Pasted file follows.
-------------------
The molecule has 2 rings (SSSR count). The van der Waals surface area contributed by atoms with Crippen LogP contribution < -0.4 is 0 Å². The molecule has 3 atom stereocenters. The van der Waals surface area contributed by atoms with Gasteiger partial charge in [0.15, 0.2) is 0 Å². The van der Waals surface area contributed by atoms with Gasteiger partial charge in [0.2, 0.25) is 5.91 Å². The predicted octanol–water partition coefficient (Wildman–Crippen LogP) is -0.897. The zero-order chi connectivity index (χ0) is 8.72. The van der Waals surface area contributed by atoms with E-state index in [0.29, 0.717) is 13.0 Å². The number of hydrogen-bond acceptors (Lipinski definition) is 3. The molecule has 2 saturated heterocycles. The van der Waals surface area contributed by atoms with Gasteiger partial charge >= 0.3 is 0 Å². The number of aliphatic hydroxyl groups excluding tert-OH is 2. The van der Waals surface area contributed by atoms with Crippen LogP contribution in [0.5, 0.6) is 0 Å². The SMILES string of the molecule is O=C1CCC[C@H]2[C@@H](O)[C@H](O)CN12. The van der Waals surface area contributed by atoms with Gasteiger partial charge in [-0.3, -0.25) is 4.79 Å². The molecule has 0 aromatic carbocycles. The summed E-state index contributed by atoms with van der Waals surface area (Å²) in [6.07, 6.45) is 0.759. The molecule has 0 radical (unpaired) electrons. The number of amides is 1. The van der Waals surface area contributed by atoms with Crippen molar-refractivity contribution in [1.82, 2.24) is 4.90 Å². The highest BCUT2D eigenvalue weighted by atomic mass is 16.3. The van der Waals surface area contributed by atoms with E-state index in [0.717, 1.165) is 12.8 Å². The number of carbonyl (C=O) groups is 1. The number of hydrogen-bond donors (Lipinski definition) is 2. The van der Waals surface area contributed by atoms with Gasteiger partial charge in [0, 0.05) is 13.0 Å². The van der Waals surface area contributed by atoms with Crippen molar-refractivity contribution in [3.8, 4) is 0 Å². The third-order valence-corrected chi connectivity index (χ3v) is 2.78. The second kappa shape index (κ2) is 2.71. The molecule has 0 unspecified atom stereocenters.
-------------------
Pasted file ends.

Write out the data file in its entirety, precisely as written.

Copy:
The molecule has 2 rings (SSSR count). The van der Waals surface area contributed by atoms with Crippen LogP contribution < -0.4 is 0 Å². The molecule has 3 atom stereocenters. The van der Waals surface area contributed by atoms with Gasteiger partial charge in [0.15, 0.2) is 0 Å². The van der Waals surface area contributed by atoms with Gasteiger partial charge in [0.2, 0.25) is 5.91 Å². The predicted octanol–water partition coefficient (Wildman–Crippen LogP) is -0.897. The zero-order chi connectivity index (χ0) is 8.72. The van der Waals surface area contributed by atoms with E-state index in [0.29, 0.717) is 13.0 Å². The number of hydrogen-bond acceptors (Lipinski definition) is 3. The molecule has 2 saturated heterocycles. The van der Waals surface area contributed by atoms with Gasteiger partial charge >= 0.3 is 0 Å². The number of aliphatic hydroxyl groups excluding tert-OH is 2. The van der Waals surface area contributed by atoms with Crippen LogP contribution in [0.5, 0.6) is 0 Å². The SMILES string of the molecule is O=C1CCC[C@H]2[C@@H](O)[C@H](O)CN12. The van der Waals surface area contributed by atoms with Gasteiger partial charge in [-0.3, -0.25) is 4.79 Å². The molecule has 0 aromatic carbocycles. The summed E-state index contributed by atoms with van der Waals surface area (Å²) in [6.07, 6.45) is 0.759. The molecule has 0 radical (unpaired) electrons. The number of amides is 1. The van der Waals surface area contributed by atoms with Crippen molar-refractivity contribution in [1.82, 2.24) is 4.90 Å². The highest BCUT2D eigenvalue weighted by atomic mass is 16.3. The van der Waals surface area contributed by atoms with E-state index in [0.717, 1.165) is 12.8 Å². The number of carbonyl (C=O) groups is 1. The number of hydrogen-bond donors (Lipinski definition) is 2. The van der Waals surface area contributed by atoms with Gasteiger partial charge in [0, 0.05) is 13.0 Å². The van der Waals surface area contributed by atoms with Crippen molar-refractivity contribution in [3.8, 4) is 0 Å². The third-order valence-corrected chi connectivity index (χ3v) is 2.78. The second kappa shape index (κ2) is 2.71. The molecule has 0 unspecified atom stereocenters.